All Badiou's key terms have been pried loose from conventional usage, so I'm sure that the same applies to "grace." What does he mean by grace? Read lots of him to find out. There's something almost mathematical about the way he arrays his terms, as if he were constructing a series of equations that needed to be laboriously figured out by finding least common denominators. But since there is never one least common denominator that works for every term, the end result is a mirror image of the complexity of overlapping but never fully contained sets that he refers to. He's really into set theory. Maybe I just arrived at a way of understanding the way he uses language. Maybe he is trying to create a discourse that exemplifies the need for the set theory he bases his philosophy on. There's actually precedent in Wittgenstein for that approach.
hollsterhambone From: hollsterhambone Date: February 27th, 2006 01:37 am (UTC) (LINK TO SPECIFIC ENTRY)
I’m drawn to the idea that abstract concepts are map-able, which is why I enjoyed the Jameson you suggested I read for your class. Not as neatly tied as a set or an array, Jameson and also Susan Friedman allow me to hang on to the idea that what I’m studying has a topography I can scan. The map or the chart is a comforting brass ring for me, even if it’s not perfect. So now I’m intrigued and going to have to read Badiou. I’ve never read him before. Where should I start?

I’m struck by the situation you described because you were in the presence of people who were so energized by their devotion to someone else’s work. There’s something truly freaky about that, and like you said, devotion is scary. But it’s also intoxicating. I like walking that line, sometimes.
From: bobo_amargo Date: February 27th, 2006 08:34 pm (UTC) (LINK TO SPECIFIC ENTRY)
I've never read a page of Badiou, but to judge by the quotations above, he sounds a lot like late Heidegger, and I don't just mean that remark in the typical all-postwar-French-philosophers,-when-they-start-actually-thinking,-think-in-Heidegger's-voice way. Isn't this pure late Heidegger: "The event is a condition of the construction of truth"? _Ereignis_ is the coming into sway of _alethea_, the disclosure of the happening. Likewise, the idea of _Ereignis_ as the settling in of nondivine grace seems like a fairly direct transcription.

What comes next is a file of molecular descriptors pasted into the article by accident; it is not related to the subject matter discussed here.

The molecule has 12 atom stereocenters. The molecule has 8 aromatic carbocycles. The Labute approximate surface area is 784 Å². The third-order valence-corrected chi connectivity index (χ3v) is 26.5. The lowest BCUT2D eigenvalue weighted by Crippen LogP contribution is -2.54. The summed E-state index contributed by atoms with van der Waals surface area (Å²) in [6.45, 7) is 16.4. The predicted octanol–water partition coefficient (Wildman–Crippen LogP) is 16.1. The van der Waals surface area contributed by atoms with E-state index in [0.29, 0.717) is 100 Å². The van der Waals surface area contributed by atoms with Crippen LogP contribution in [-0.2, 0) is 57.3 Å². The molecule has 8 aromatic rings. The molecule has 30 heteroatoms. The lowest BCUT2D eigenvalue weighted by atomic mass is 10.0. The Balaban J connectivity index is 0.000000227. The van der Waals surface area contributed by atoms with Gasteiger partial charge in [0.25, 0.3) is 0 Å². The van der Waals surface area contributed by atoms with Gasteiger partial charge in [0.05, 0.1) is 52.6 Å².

Please say more about the relation between set theory and Wittgenstein's work. I've never heard of any connection on this score.

Finally, a word about discipleship. Since I'm just the opposite of you on this matter, i.e., one given to being a disciple, I follow one of those of whom I'm a disciple, Stanley Cavell, on discipleship: it's an alternative to the philosophical appetite for systematicity. Of course, it CAN be scary, but it's not inherently scary. Cavell likes to quote Emerson's line, "Who obeys me masters me," hearing the aural history of the word "obedience." Incidentally, Cavell distinguishes in _Conditions Handsome and Unhandsome_ between the debased calls to perfectionism of the US Army's "Be All That You Can Be!" and the kind of moral perfectionism Badiou seems to be espousing (and, of course, his own).
6 comments or Leave a comment